Vicky had put in a long day Tuesday, substitute teaching at Stanton’s K-12 school. She was glad to throw together her own hotdish and welcome strangers and friends as another round of winter weather loomed. Telling the group, “I’ve got my teacher voice on,” she steered people through a two-hour event that began with a blessing.
Iowans tout their state’s advantages as arbiters in the national contest. People here are plugged in, care about the process and take into consideration a bigger electorate. Plus, they understand the rural realities that drove people to Trump in the first place. And they see value in geography (it’s a 4.5-hour drive west to east) and Iowa’s central location.
“We’re supposed to be the heartland,” Harry said. “That’s why it works to come here.”
Farmers at the hotdish event peppered Bessler with ag questions. Klobuchar is on the Senate Agriculture Committee, but her daughter, who works for a New York City councilman, offered generalities, not the details of tariffs or EPA overreach.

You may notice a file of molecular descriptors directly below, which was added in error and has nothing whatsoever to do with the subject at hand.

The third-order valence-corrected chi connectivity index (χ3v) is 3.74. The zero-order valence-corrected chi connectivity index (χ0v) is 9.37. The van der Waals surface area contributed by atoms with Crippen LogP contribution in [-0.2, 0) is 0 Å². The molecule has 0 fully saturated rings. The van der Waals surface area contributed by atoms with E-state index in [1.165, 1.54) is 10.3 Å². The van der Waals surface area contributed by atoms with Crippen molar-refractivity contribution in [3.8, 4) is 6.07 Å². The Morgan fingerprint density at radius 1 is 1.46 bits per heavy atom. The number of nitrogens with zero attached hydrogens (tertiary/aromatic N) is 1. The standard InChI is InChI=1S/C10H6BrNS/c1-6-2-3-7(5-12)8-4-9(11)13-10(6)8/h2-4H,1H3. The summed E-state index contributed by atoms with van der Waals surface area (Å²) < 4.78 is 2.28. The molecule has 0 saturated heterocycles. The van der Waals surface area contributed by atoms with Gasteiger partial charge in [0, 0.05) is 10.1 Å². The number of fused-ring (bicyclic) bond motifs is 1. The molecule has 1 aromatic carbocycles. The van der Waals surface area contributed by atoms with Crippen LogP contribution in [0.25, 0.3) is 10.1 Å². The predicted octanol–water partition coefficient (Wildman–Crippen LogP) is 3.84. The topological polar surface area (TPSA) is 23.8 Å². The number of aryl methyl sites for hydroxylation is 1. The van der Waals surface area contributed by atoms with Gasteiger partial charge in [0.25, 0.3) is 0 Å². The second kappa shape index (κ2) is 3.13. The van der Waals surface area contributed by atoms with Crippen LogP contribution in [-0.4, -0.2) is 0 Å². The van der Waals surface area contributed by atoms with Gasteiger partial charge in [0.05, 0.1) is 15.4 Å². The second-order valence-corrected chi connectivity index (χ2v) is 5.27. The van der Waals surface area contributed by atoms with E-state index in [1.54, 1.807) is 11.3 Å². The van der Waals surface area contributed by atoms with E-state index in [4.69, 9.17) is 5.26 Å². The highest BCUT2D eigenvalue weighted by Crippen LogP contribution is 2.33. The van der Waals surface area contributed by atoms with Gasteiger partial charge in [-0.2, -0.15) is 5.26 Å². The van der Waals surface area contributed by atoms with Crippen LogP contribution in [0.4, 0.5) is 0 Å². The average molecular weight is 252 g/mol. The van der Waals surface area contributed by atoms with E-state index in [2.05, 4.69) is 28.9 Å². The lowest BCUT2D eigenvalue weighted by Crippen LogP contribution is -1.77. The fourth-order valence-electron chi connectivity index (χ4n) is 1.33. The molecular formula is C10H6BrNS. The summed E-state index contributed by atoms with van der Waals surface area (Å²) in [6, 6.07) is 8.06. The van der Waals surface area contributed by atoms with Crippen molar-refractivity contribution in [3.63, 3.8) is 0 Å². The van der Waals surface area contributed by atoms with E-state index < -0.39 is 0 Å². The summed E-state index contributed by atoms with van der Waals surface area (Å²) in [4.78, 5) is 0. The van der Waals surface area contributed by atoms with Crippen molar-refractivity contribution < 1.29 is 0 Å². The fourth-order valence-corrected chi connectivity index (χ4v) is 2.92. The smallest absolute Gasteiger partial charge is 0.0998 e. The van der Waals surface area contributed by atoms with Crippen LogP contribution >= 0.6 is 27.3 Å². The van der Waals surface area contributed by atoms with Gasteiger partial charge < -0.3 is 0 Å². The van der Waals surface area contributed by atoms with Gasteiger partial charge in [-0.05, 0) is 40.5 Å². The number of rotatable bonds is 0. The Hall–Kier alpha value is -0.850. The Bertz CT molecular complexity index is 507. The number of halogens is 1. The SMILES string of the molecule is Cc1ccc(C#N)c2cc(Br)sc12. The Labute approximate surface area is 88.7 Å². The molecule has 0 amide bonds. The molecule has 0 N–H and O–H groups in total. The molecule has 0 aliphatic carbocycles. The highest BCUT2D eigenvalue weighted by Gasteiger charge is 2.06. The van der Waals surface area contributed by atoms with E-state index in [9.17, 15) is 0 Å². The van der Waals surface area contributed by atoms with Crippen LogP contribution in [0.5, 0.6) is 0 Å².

Instead, dressed in a tweed blazer, frayed gray jeans and stylish, too-big glasses, she was there to talk about the candidate as Mom. Bessler described her mother as a submarine, not helicopter, parent, lurking instead of hovering.
Bessler offered up her mother’s qualities the Iowa room liked hearing: Grit. Humor. Neighborliness. Klobuchar can work across the aisle.
As the event wound down, Vicky pulled out her pistachio-flavored Watergate cake. Her “VOTE” earrings dangled as she cut slices and considered the question: Why Iowa?
“We do take it seriously,” she said. “People say we’re too white, we’re too rural, we don’t represent. But I think about that as I look at the candidates and say, ‘Who’s going to appeal to everyone?’ ”
For Democrats who are eager to defeat Trump, this is an important election.
“This year I care more than ever,” she said. “The stakes are too high.”
And a losing result for her will be nothing a hotdish can cure.Past Iowa caucuses